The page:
Designer Beth Slifer has incorporated antlers shed in the Colorado Mountains into this bath ensemble she created for Kohler and named "Fire and Ice". Warm textures such as mesquite wood tiles and reclaimed oak flooring, paired with watery glass lavatories and Ann Sacks "Inca" recycled metal tiles, reflect the subtle contrasts found in nature. Serene and spa-like, the space showcases sustainable and resource-sensitive materials.

The take-away for those of us who can't afford/don't require a $2600 lavatory is the harmonious balance of organic materials which naturally yields a restful, retreat-like atmosphere and a lovely place to unwind. Ahh.

Watch Designer's Video Here

Friday, November 13, 2009

Time For A New Dishwasher? Start Here.

Question: I need a new Dishwasher. What do I need to know?

My friend Locki will be strapping on what I'm sure will be some very fashionable rain boots this weekend and heading to the appliance store with a plate and wine glass in hand, ready to make an informed decision. A little homework and you'll be ready too.

1) Take a quick inventory of the size of your dishes and the kind of space they will require in your new dishwasher. Do you have a large family or do you usually only wash a few place settings at a time? Do you entertain often? Does your dishwasher have a custom door panel? You may or may not be able to adapt it to a new model. Know your needs before you shop.

anticipates how much time, water and energy a load will need.

Thursday, October 29, 2009

Who Will Benefit from Energy Rebates?

Have you delayed replacing your old energy-hoarding kitchen appliances in hopes of new cash rebates from the federal stimulus program? The Oregon Department of Energy has instead chosen to channel its $3.6 million in allocated funds into generous rebates for low-income homeowners who replace their antiquated and inefficient heating systems. This news was met with a measure of surprise from those who had expected the State Energy Efficient Appliance Rebate Program would be used to energize consumer spending in the home-remodeling section.

States were allowed to decide how best to carry out the program. Most states, including CA, NY and FL, have elected to direct their share of revenues from what has been called the "cash for clunkers" program for appliances into cash rebates for homeowners who replace outdated washing machines, dishwashers, refrigerators and water-heaters with newer energy-efficient models. An additional cash incentive will typically be offered for recycling the old appliances appropriately.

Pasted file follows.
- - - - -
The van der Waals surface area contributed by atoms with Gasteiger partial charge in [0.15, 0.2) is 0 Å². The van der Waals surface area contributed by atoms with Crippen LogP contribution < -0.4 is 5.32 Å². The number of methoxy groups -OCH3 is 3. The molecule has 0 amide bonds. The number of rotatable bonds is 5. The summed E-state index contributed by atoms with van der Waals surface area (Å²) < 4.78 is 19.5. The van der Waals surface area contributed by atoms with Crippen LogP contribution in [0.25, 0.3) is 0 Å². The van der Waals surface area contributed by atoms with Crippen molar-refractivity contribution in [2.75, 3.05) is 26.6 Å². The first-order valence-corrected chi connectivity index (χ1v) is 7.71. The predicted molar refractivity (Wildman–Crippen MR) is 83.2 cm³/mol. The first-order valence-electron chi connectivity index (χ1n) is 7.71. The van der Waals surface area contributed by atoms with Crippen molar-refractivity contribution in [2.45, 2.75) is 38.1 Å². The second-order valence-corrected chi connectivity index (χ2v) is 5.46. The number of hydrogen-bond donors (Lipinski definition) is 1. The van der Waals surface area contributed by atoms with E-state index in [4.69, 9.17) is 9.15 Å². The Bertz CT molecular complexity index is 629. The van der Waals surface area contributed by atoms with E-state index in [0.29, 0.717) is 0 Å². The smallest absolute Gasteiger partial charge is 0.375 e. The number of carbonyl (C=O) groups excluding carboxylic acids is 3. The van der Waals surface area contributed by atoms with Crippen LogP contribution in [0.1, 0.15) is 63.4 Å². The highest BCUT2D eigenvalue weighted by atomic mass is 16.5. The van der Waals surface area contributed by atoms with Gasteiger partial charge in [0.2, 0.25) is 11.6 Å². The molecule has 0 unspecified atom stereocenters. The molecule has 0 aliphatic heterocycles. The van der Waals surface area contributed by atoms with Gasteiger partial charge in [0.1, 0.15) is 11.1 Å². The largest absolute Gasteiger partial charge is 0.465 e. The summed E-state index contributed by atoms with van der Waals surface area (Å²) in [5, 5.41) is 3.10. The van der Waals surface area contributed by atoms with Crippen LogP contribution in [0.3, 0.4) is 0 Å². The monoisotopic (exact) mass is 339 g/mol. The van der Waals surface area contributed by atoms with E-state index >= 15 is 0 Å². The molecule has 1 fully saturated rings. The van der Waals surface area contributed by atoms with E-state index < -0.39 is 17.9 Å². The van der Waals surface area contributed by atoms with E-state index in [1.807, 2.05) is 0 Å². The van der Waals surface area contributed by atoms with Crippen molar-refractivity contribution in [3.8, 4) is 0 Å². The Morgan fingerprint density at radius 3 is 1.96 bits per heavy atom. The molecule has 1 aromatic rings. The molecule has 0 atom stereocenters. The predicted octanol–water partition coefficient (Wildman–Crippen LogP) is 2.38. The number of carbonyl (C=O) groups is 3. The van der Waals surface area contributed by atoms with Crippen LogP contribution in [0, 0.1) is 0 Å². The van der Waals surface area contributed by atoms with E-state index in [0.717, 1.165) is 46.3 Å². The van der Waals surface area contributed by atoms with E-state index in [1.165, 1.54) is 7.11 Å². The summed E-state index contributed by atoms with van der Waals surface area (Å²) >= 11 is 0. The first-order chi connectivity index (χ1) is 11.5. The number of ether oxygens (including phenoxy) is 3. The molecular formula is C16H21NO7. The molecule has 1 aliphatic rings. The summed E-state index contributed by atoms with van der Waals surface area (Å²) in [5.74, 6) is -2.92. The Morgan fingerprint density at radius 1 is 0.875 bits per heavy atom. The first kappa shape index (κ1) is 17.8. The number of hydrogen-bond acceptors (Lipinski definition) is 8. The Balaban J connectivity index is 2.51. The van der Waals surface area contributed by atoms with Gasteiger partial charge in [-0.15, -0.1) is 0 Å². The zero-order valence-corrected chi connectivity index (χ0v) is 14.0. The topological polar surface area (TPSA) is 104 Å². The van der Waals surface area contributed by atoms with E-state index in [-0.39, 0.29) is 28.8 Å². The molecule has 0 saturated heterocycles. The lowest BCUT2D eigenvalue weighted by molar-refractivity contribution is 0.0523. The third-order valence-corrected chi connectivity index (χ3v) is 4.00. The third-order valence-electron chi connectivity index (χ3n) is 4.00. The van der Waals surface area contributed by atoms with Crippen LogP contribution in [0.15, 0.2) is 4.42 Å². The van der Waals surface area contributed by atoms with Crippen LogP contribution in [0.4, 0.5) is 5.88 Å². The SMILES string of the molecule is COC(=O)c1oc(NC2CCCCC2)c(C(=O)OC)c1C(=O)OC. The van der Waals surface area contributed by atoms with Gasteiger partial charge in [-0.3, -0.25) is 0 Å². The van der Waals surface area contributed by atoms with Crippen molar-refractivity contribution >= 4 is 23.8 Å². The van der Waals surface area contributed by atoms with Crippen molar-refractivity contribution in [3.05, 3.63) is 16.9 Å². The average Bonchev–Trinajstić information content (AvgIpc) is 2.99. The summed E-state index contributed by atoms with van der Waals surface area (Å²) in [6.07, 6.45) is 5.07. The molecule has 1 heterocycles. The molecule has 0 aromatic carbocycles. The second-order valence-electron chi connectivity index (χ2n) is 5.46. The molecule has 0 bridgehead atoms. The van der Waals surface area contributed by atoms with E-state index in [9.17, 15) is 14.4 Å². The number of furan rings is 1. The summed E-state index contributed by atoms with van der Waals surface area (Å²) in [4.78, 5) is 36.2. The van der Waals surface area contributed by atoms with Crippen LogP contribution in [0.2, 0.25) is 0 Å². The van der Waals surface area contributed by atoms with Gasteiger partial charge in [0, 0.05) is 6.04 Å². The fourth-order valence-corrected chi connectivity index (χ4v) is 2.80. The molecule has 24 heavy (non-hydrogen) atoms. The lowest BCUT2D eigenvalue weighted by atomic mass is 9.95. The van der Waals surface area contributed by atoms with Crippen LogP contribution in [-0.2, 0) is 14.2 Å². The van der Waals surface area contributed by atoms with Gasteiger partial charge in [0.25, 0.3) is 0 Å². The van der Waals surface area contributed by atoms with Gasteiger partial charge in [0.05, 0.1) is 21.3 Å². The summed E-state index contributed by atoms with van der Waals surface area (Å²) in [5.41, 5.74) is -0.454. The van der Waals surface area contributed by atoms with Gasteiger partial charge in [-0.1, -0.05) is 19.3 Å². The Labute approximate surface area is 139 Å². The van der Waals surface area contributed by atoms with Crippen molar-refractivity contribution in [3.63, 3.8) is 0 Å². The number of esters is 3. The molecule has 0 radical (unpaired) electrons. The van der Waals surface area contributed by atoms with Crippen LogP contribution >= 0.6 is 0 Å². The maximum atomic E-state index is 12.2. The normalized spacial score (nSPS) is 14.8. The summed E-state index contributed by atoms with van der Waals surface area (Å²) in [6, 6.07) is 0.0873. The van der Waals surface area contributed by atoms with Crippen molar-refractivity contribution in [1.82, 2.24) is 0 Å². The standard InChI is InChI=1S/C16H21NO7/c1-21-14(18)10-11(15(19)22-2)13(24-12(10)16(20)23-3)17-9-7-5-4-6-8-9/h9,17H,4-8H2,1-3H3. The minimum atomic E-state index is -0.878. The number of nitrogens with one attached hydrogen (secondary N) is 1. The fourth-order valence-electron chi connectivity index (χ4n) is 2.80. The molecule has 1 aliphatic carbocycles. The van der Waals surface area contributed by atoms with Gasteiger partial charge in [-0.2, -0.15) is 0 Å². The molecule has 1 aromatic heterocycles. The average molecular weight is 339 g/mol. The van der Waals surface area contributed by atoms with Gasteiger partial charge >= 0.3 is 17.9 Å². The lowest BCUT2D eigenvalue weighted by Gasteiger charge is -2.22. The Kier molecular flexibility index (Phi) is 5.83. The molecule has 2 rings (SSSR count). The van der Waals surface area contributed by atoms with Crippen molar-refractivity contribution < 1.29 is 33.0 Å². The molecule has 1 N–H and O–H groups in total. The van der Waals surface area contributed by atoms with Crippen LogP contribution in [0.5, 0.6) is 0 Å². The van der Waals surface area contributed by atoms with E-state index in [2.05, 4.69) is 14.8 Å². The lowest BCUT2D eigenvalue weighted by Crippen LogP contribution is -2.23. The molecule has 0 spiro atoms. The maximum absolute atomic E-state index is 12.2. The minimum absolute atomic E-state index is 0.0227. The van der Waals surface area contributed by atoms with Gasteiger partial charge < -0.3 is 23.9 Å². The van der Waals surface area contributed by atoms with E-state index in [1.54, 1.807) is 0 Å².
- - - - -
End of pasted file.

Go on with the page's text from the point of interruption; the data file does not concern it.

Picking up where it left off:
Oregon Department of Energy cites that 40% of the state’s annual energy usage comes from heating homes. Also the state already has in place an established incentive program which offers tax-credits ranging from $60 to $180 for qualifying energy-efficient appliances.

This GE Monogram EnergyStar-rated dishwasher qualifies for an $80 state tax-credit plus a $25 rebate for Central Electric customers.

Jim Chapel, a salesman at Johnson Brothers Appliances in Bend, OR says that "everyday people come in asking about the rebates." Chapel was never convinced that the new cash rebates, had they indeed been offered for kitchen appliances, would have boosted sales significantly. He believes customers replace their dishwasher, for example, because they need a new dishwasher. Part of his job as he sees it is to make customers aware of all incentive programs that apply to a purchase, and he emphasizes that in addition to the state's ongoing tax-credits all of the power companies are offering rebates. These rebates vary from one power company to the next and from one appliance to the next and Chapel is "more than happy" to help customers get the right information.

Oregons's proposal will now require federal approval, and funds could be allocated by the end of the year.

Related Links:
US Dept. of Energy
Oregon Dept. of Energy-Conservation
Pacific Power
Central Electric Cooperative

Tuesday, October 27, 2009

Introducing: Gourmet Gayle and the Breakfast Calzone

It's high time you met Gayle Tosello.
I have dubbed her Gourmet Gayle and she is a superhero in our family. She doesn't have a cape but she has a jar of capers...and she knows how to use them.

She doesn't have a time machine but she can whip up a wholesome and tantalizing dish faster than you can say "Buon Apetito!" Vivaciously she bounces from kitchen to dining room to sewing room, then out for a 5 mile walk, a swim or round of golf. Or all of the above.

Gourmet Gayle is living proof of the energy payoff of a mostly Mediterranean diet. In fact I'm convinced there is nothing she can't do. Except sit down.

Lucky me to have this polenta-making, biscotti-baking resource as mother-in-law and friend. I'm so excited to be able to share some of her fast and fabulous recipes with you here at the High Desert Home Companion. If I could bottle some of her enthusiasm I would share that also!

Gourmet Gayle prepares Breakfast Calzones with her granddaughter.

Gayle makes bread/pizza dough throughout the week; I think for her it's like brushing her teeth or putting on lipstick. But if that's too much fuss, which it is for me sometimes, use refrigerated pizza dough. This is a good candidate for "Breakfast For Dinner" nights. It is so simple but will impress your family (let them think you slaved):

Breakfast Calzones
Cook scrambled eggs (1-2 per serving).

Saute some veggies in olive oil: onion, mushrooms, zucchini, asparagus, tomatoes, spinach...whatever is in season or needs to be used up. Season with salt and pepper.

On floured board, roll out the dough into circles (about 6").
Layer eggs, veggies and top with cheese (Trader Joe's 4 Cheeses is great).

Fold over, pinch edges together and brush with egg. Then bake about 25 minutes at 400.

Monday, October 19, 2009

Countertops That Rock: The Ease and Elegance of Concrete